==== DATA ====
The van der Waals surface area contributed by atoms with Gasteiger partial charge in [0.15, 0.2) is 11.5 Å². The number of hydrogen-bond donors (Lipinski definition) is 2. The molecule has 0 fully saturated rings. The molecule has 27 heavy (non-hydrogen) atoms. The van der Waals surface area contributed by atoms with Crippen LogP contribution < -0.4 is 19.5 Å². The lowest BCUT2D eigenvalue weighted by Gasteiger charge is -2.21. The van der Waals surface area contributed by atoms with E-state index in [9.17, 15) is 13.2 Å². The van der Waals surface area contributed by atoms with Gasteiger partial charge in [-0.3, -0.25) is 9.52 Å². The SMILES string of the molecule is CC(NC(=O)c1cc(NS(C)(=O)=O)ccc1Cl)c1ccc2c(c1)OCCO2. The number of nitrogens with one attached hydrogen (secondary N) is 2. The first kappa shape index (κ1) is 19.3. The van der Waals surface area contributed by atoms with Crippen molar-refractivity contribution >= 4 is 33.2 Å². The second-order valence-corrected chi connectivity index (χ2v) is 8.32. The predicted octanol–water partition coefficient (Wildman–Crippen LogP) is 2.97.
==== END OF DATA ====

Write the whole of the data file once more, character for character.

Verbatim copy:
The van der Waals surface area contributed by atoms with Gasteiger partial charge in [0.15, 0.2) is 11.5 Å². The number of hydrogen-bond donors (Lipinski definition) is 2. The molecule has 0 fully saturated rings. The molecule has 27 heavy (non-hydrogen) atoms. The van der Waals surface area contributed by atoms with Crippen LogP contribution < -0.4 is 19.5 Å². The lowest BCUT2D eigenvalue weighted by Gasteiger charge is -2.21. The van der Waals surface area contributed by atoms with E-state index in [9.17, 15) is 13.2 Å². The van der Waals surface area contributed by atoms with Gasteiger partial charge in [-0.3, -0.25) is 9.52 Å². The SMILES string of the molecule is CC(NC(=O)c1cc(NS(C)(=O)=O)ccc1Cl)c1ccc2c(c1)OCCO2. The number of nitrogens with one attached hydrogen (secondary N) is 2. The first kappa shape index (κ1) is 19.3. The van der Waals surface area contributed by atoms with Crippen molar-refractivity contribution >= 4 is 33.2 Å². The second-order valence-corrected chi connectivity index (χ2v) is 8.32. The predicted octanol–water partition coefficient (Wildman–Crippen LogP) is 2.97.